Probably the most obvious area of cost-cutting for me were the hard plastic door panels. They were well designed with sculpture, but don't expect wood paneling or padded soft vinyl or multi-colored appearances. It became clear to me that this was a car that needs to be driven in order to really find out what it is all about.
 

·
Registered
Joined
·
3,468 Posts
No idea what it would take in terms of sales/demand wise for GM to green light AWD...Doing so would allow you to make two variants out of it, a "hot hatch" SS version where you gain AWD, stickier tires and lowered and firmer suspension...Then a more "CUV" version (ZR71?), just AWD, an increased ride height, and some lower rugged looking cladding being the only differences...
 

·
Registered
Joined
·
347 Posts
So why not a hot hatch? BMW is going to make a sportier version of the I3, I wouldn't think it would be that hard with the Bolt. Just add wider, stickier tires and reprogram the inverter to deliver power quicker. As I understand it the inverter ramps up power in order to prevent excessive power from spinning the tires. Stickier tires can handle more torque so a faster ramp-up of power would provide faster acceleration meaning better 0-60 times and sportier driving characteristics.
 

·
Registered
Joined
·
1,684 Posts
No idea what it would take in terms of sales/demand wise for GM to green light AWD...
I went there last summer, ho-hum was the verdict.... http://gm-volt.com/forum/showthread.php?254234-AWD-Bolt

But I do think it to be a smart decision. AWD is cool for the image. It kept Subaru in the game despite many years of invisible visibility. VW is now pushing the Alltrack AWD Golf and its ads bring out some needed energy for the brand.

AWD would appeal to the North Face and Patagonia crowd; people with a younger, adventurous bent. The kind of people Buick would kill for. Maybe GM will give Buick a Bolt variant and do exactly what they need to do to bring youth into the Buick fold.
 

·
Registered
Joined
·
3,811 Posts
I do wish GM would find a way to add in more "aggressive" SPORT mode option lowering the 0-60 times a second or two.
But if tire traction is the limiting factor, what'r you gonna do?

>.... reprogram the inverter to deliver power quicker.
>> As I understand it the inverter ramps up power in order to prevent excessive power from spinning the tires. Stickier tires can handle more torque ..... better 0-60 times and sportier driving characteristics.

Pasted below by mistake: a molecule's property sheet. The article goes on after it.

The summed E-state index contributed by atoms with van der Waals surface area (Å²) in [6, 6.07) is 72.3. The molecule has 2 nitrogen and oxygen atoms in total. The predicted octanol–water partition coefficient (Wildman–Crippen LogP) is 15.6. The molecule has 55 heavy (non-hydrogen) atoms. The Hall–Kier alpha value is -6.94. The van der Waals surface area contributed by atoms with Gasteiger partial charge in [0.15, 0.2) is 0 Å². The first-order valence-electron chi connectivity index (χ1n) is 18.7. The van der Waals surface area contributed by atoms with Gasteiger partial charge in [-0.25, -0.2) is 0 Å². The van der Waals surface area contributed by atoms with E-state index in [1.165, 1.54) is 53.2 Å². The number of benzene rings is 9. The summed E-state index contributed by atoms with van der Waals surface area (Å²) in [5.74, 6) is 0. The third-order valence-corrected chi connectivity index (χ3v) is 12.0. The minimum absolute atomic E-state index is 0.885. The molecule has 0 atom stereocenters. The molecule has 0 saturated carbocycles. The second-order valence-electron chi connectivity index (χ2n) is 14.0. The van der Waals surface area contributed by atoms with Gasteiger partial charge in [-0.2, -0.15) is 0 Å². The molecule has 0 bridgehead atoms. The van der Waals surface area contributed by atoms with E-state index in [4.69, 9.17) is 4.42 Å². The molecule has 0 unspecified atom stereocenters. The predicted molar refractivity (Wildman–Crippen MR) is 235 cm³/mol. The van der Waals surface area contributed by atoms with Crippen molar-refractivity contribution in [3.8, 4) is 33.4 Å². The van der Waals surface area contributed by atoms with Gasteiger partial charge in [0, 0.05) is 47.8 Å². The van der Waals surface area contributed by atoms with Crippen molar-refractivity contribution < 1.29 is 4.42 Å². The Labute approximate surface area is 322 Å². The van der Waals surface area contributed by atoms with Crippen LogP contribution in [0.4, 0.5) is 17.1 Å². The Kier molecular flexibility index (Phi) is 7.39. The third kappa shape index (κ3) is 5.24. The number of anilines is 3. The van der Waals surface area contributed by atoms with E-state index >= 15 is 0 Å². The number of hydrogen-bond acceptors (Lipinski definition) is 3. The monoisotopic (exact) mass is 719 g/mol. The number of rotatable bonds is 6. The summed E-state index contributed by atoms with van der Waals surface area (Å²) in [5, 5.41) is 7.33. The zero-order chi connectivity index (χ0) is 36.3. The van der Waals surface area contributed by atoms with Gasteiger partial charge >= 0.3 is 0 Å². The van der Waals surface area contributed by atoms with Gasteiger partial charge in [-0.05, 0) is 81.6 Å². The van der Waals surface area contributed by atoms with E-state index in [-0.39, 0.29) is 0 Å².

>The inverter 'delivers power' at the speed of light now!:D
It's Traction Control that ramps the power to avoid tire spin.

If you don't care about the outer limits of range why have LRR tires?
Go sticky! All the performance numbers will improve!

I put 'performance' tires on my Spark EV within a month of owning it. Even then that TC light flashes at me anytime I flog it.
I need even stickier tires !! I wore out those tires in ~23k miles. I'm going back to the stock tires that I saved to get me through winter:(
 

·
Registered
Joined
·
1,788 Posts
After a little research, I found that Bridgestone makes their stickiest "autocross" tires in a 40 series for a 16" rim, which I am almost certain will easily clear the brake calipers, and that combination would give you a tire diameter that is 2.3" smaller than the oem tires/wheels.

That is 9% lower gearing, and lowers the car 1.15", and therefore improves body roll, cornering, acceleration and braking. If our engineers get their slide rules out I am sure they can tell us how much that will drop the 0-60 mph 6.5 second s down by. (I am guessing it should be at around 6 seconds flat)

And, if you buy some admittedly expensive lightweight 16" racing rims, you can improve performance even more.

Think that would make the Bolt a hot enough hatch for you?
 

·
Registered
Joined
·
1,349 Posts
Discussion Starter · #16 ·
After a little research, I found that Bridgestone makes their stickiest "autocross" tires in a 40 series for a 16" rim, which I am almost certain will easily clear the brake calipers, and that combination would give you a tire diameter that is 2.3" smaller than the oem tires/wheels.

That is 9% lower gearing, and lowers the car 1.15", and therefore improves body roll, cornering, acceleration and braking. If our engineers get their slide rules out I am sure they can tell us how much that will drop the 0-60 mph 6.5 second s down by. (I am guessing it should be at around 6 seconds flat)